Ergonomics Rears its Ugly HeadThe Washington Post's "Regulator" column covers OSHA's recent grocery store ergonomics guidelines. Needless to say, labor has a problem with guidelines as a weaker alternative to the standard that was repealed by the Bush administration in 2001:
"They have gone to the lowest common denominator. It's a simplistic look at the whole issue," said Jackie Nowell, director of occupational safety and health for the food and commercial workers union.Even industry has problems with the guidelines, but for a different reason:
Peg Seminario, director of the AFL-CIO's department of occupational safety and health, said the guidelines are too general. "The problems and the controls are all mushed together," she said. "There is no sense of priority. It ignores that real problems are there. This is a dumbing down of the guidelines."
She said she preferred guidelines OSHA issued in 1990 for meatpacking plants, which were written by the regulators, the industry and the unions. Those were followed by a major enforcement effort that resulted in numerous cases that led to millions of dollars in penalties. Also at that time, the Labor Department announced it would begin work on a mandatory ergonomics standard.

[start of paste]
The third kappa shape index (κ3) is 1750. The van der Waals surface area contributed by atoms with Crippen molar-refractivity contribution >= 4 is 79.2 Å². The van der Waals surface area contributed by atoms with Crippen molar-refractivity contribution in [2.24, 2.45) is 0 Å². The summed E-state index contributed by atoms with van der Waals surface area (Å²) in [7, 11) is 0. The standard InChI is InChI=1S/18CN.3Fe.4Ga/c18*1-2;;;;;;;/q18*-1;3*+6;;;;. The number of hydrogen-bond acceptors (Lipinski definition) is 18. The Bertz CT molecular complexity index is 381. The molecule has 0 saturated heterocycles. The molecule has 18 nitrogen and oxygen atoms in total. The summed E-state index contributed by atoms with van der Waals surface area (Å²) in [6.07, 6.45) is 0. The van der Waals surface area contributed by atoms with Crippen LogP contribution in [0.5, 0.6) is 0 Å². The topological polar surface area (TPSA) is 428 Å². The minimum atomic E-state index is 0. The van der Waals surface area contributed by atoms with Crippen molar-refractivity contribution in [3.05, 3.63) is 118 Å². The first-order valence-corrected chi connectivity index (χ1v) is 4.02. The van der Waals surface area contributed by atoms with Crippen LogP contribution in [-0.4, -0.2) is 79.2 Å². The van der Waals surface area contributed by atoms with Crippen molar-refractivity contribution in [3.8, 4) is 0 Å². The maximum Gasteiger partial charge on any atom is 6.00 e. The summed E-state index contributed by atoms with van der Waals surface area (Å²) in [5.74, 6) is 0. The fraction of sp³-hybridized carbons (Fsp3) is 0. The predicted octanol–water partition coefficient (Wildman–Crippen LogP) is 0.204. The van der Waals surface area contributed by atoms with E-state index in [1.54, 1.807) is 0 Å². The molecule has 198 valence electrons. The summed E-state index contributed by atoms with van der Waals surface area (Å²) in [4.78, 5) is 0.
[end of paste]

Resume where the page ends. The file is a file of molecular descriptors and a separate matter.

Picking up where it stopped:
Randel Johnson, vice president of labor issues at the U.S. Chamber of Commerce, worries that even the draft assumes a definitive relationship between developing a musculoskeletal disorder and a particular job.Imagine thinking that there is a relationship between work and musculoskeletal problems! Bookmark this under "reasons NOT to re-elect Bush in 2004."
"These are only guidelines, but they can set a precedent for a regulation later because it will be taken as gospel when it has . . . the OSHA stamp of approval," he said. He added that the agency relied on anecdotal reports from stores about how they fixed ergonomic problems and left the impression that "there is more clarity to these issues than there really is."